The salaried taxpayers, who numbered 410,000, contributed about 7 percent of the total revenue. The number of taxpayers who filed under the self-assessment scheme was 359,000. 3 In any given year only a very small percentage of salaried taxpayers are assessed for income tax purposes, as is the case of taxpayers who qualify under self-assessment scheme. Effectively only about 250,000 or 25 percent of tax-filers are subject to any degree of tax assessment. This includes all company cases, which are subject to 100 percent tax audit unless the entire income of a company is subject to presumptive tax.

These taxpayers are not chosen on the basis of their risk profile nor because there is a prima facie inconsistency in their accounts but because these are the residual group once the salaried persons and self-assessment group are effectively excluded for detailed audit. The 250,000 audits/assessments are handled by an officer cadre in grade 16-18, who number about 650. This means a workload of about 400 audits/assessments per officer per year. Therefore, it is not surprising that an overwhelming number of tax audits are conducted in haste and are perfunctory.

For income tax purposes, the population of the country could be categorised as: (1) cases with no incomes or whose incomes are below the income tax threshold, (2) cases which fall within the taxable bracket but are exempt from payment of income tax under Schedule II of ITO, 1979, (3) cases which fall within the taxable bracket but have successfully avoided entering the tax net, (4) cases which are within the tax net but under-report their incomes, (5) cases which are within the tax net and correctly report their incomes but where there is the possibility of differences with the tax department on the extent of their taxable income.

A measure of the extent of tax evasion is provided by the value of assets declared under the recent tax amnesty scheme. Under this scheme, assets of Rs120 billion were declared, which could not be explained through known income sources. A tax at the rate of 10 percent on these assets raised Rs12 billion in revenues. Assuming that 10 percent was a low tax rate and that under normal course of events a marginal tax rate of 20 percent would have applied, the extent of tax evasion could be taken as Rs24 billion.

If these assets had been created within the last 10 years, the annual tax evasion would amount to Rs2. 4 billion. This is about 2. 27 percent of the income tax revenue raised in 1999-2000. While property and commercial surveys, if conducted frequently can identify individuals and businesses that are outside the tax net and also limit the scope of tax evasion, these do not address one important source of tax leakage, namely ‘flight of capital’. If tax that is evaded and reinvested back in the form of domestic assets is easily detected throughsurveys, tax evaders could start investing in foreign assets.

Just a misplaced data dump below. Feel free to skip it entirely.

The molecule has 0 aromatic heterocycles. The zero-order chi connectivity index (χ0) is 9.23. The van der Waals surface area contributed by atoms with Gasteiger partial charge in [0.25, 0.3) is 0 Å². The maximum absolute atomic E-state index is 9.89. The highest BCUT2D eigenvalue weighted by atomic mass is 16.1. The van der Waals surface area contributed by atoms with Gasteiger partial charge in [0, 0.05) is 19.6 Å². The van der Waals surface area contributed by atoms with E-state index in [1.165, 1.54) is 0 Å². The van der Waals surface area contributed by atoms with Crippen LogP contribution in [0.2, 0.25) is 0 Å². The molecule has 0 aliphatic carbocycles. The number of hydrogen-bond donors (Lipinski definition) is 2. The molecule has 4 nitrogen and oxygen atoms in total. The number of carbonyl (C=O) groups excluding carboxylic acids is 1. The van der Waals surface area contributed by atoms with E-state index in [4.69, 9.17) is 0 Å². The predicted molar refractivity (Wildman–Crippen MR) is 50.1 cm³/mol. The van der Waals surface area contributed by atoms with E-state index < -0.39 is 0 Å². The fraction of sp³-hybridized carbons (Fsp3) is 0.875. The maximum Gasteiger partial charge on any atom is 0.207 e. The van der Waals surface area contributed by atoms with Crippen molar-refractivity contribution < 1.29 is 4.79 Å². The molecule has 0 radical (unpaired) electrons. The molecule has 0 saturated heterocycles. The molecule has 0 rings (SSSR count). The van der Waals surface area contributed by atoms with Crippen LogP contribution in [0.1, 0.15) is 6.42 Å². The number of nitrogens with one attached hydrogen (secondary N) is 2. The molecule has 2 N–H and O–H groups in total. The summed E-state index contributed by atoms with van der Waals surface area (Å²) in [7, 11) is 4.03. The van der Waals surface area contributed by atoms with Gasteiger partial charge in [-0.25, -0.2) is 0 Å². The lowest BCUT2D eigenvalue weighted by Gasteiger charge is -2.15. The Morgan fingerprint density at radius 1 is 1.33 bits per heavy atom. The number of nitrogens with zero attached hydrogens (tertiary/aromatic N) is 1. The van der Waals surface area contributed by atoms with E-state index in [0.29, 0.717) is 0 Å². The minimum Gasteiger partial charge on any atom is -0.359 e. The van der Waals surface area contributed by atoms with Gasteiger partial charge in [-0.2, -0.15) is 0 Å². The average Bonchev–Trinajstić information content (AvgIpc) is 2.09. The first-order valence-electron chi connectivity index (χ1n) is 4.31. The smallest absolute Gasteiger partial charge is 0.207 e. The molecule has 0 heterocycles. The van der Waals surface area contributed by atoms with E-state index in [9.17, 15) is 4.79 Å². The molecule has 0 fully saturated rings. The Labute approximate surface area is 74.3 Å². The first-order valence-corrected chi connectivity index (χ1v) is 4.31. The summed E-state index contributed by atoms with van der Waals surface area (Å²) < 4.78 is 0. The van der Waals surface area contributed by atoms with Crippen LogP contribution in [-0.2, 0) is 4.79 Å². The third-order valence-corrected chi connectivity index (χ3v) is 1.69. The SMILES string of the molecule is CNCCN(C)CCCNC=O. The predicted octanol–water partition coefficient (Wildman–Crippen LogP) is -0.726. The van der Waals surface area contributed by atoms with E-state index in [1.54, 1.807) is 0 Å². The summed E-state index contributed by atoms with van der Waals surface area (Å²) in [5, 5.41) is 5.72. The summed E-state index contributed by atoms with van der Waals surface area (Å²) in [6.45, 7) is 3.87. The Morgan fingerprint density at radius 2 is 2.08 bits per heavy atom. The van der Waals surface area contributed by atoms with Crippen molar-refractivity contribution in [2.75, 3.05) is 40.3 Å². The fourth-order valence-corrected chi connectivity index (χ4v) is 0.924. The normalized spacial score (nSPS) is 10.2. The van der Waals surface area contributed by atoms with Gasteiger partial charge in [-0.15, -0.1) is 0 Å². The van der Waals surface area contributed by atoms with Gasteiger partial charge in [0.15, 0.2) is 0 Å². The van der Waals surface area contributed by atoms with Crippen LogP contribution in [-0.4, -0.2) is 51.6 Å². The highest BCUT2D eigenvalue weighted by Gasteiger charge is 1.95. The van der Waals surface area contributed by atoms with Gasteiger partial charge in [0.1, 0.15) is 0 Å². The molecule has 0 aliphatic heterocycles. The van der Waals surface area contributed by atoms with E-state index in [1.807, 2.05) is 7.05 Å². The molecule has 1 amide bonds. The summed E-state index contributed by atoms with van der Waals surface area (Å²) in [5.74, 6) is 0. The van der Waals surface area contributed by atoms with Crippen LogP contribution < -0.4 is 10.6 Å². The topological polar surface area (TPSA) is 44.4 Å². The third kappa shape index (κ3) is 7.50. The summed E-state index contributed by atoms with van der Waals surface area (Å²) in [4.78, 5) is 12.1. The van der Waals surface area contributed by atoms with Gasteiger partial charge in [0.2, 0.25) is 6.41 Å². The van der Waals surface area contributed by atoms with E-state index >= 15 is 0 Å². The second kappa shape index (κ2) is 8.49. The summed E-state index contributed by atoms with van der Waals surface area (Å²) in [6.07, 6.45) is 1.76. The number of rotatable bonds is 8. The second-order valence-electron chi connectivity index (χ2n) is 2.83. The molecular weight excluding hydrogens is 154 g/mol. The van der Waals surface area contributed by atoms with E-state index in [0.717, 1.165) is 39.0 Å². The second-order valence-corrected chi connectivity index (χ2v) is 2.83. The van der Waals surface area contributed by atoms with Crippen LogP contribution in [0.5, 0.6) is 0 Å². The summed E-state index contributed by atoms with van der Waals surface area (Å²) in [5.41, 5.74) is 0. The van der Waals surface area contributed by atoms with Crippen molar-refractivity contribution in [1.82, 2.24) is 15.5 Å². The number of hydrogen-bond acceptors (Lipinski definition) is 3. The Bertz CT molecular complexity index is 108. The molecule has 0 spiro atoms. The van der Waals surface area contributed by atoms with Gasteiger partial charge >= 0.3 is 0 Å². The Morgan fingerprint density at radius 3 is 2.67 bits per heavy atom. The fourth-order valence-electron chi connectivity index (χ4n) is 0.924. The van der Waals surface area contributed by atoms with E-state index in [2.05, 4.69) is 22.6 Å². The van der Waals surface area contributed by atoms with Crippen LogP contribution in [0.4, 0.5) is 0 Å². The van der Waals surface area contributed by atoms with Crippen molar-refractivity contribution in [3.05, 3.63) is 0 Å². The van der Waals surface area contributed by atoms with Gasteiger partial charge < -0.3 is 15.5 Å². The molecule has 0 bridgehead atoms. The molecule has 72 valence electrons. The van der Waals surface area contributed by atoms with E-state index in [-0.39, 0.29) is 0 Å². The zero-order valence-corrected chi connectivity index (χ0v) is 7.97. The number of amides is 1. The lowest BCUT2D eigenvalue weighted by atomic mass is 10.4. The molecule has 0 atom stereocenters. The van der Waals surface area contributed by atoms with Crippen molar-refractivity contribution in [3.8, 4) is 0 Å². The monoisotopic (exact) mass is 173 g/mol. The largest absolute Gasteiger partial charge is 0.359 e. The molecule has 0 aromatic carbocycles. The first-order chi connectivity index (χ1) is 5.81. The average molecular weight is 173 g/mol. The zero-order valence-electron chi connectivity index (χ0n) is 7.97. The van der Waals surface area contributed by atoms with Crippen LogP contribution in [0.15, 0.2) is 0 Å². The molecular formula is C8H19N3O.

The extent of this leakage may already be significant and could gain momentum if local avenues of evading taxes are effectively plugged. This is a strong case for detecting evasion primarily through effective tax audit and supplementing it with regular surveys to identify non-filers and cases of under-declaration and false declaration. If tax evasion is detected at the audit stage, than it can be caught before it finds its way out of the country. The reforms I am suggesting focus on tax administration and tax processes.

A good tax system requires a good tax policy but more importantly, an administrative system that can put these policies into practice. Tax reform efforts in the past have concentrated primarily on issues of policy; the issue of improvement of tax administration and of processes has not been given the importance it deserved. The core subject of this reform effort is the improvement in tax administrative structure and simplification of processes. We begin by looking at the organisational structure of the tax department. Sales Tax The sale tax is evolving into Pakistan’s key revenue earner is beyond any doubt.

What is even more impressive is the growth of sales tax revenue during the latter half of the nineties. During this period, real sales tax growth was 2. 9% per annum faster than the growth of direct taxes, a true testimony to its buoyancy. Although the performance of the sales tax has been impressive, it still remains short of the potential achieved by high performing developing countries, where its contribution to the GDP ranges between 4% and 9%4. The Proposed Reforms shall be driven by four broad objectives: • To increase the long-term revenue generation capacity of the administration?

To lower compliance costs of taxpayers through process reform • To reduce the misuse of discretion by reducing the points of contact between the taxpayers and the tax officials. • To create an impartial and judicious adjudication system, which gives relief when faced with excesses Customs Pakistan Customs is one of the oldest organisations of the Federal Government. Customs regulatory framework was first consolidated under the Sea Customs Act 1878. Over the years, as international trade grew, Customs administration gained importance, both as a major source of federal tax revenues and as a regulator of the economy.